EU High Representative Josep Borrell has said that the European Union won't deploy troops to Nagorno-Karabakh, as he responded to criticism from MEPs on the bloc being passive regarding the conflict between Armenia and Azerbaijan.
"The EU won't deploy troops on the ground. We won't do what Turkey did," Borrell said in a speech during the European Parliament plenary session on Dec. 15, adding that the bloc seeks a solution to the conflict through diplomacy and cooperation and not military intervention.
"You said Turkey carried out a military intervention. Do you really want us to do the same? You're asking us to do something more decisive, energetic, stronger and tougher. What am I supposed to say? We're not going to carry out a military intervention," he said.
During his speech, Borrell also told MEPs that they should give up demanding troop deployment.
"We're doing what we can. We are working on the basis of cooperation, support and diplomacy. We're working with civil society and using our financial resources. It's possible that we adopt measures using the instruments that we have in the economic and commercial fields," he said.
In response to MEPs' criticism on the EU having failed to prevent the clashes between Azerbaijan and Armenia, Borrell said, "What could have we done to prevent that?"
"We can use diplomacy and our financial resources. We don't have any other options. Please just realize that," he said.
Erdoğan, EU's Michel discuss EU summit
Separately, President Recep Tayyip Erdoğan told European Council President Charles Michel in a call that Turkey wants to build its future with the EU, calling for Ankara and the bloc to move on from a "vicious cycle" in ties, the Turkish presidency said late on Dec. 15.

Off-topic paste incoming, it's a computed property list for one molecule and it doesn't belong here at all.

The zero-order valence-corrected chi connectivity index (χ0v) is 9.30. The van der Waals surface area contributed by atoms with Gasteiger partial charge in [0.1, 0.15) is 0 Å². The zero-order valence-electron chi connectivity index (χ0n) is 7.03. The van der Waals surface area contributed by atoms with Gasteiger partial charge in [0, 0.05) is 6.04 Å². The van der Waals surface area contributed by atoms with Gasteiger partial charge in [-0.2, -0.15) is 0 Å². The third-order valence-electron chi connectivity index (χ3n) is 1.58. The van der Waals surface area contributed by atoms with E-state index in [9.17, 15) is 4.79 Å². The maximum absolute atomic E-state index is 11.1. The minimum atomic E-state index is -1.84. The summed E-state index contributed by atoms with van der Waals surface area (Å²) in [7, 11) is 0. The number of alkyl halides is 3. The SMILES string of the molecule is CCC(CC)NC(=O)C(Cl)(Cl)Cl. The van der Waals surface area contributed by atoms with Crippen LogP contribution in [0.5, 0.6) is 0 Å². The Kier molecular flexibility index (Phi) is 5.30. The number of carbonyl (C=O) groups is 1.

At a summit on Dec. 11, EU leaders agreed to prepare limited sanctions on Turkish individuals over a row with members Greece and Cyprus over hydrocarbon exploration in the eastern Mediterranean, but postponed discussions on any harsher steps until March.
German Chancellor Angela Merkel said after the summit that EU leaders planned to discuss weapons exports to Turkey with NATO allies following a Greek push for an arms embargo on Ankara.
The Turkish presidency said that Erdoğan urged Michel to take a more constructive approach toward Turkey.
"During the call, President Erdoğan stated that Turkey aimed to build its future with the EU, and that they considered every positive step in Turkey-EU ties as a window of opportunity," the presidency said.
Erdoğan also reiterated that Turkey was ready to launch bilateral talks with Greece on their maritime claims, but accused Athens of "running from talks." He repeated a call for a regional east Mediterranean conference.
Turkey sent a seismic exploration vessel into waters also claimed by Greece in August, stoking tensions. The EU, led by Germany, has sought without success to resolve the dispute. Turkey has repeatedly accused the bloc of being biased.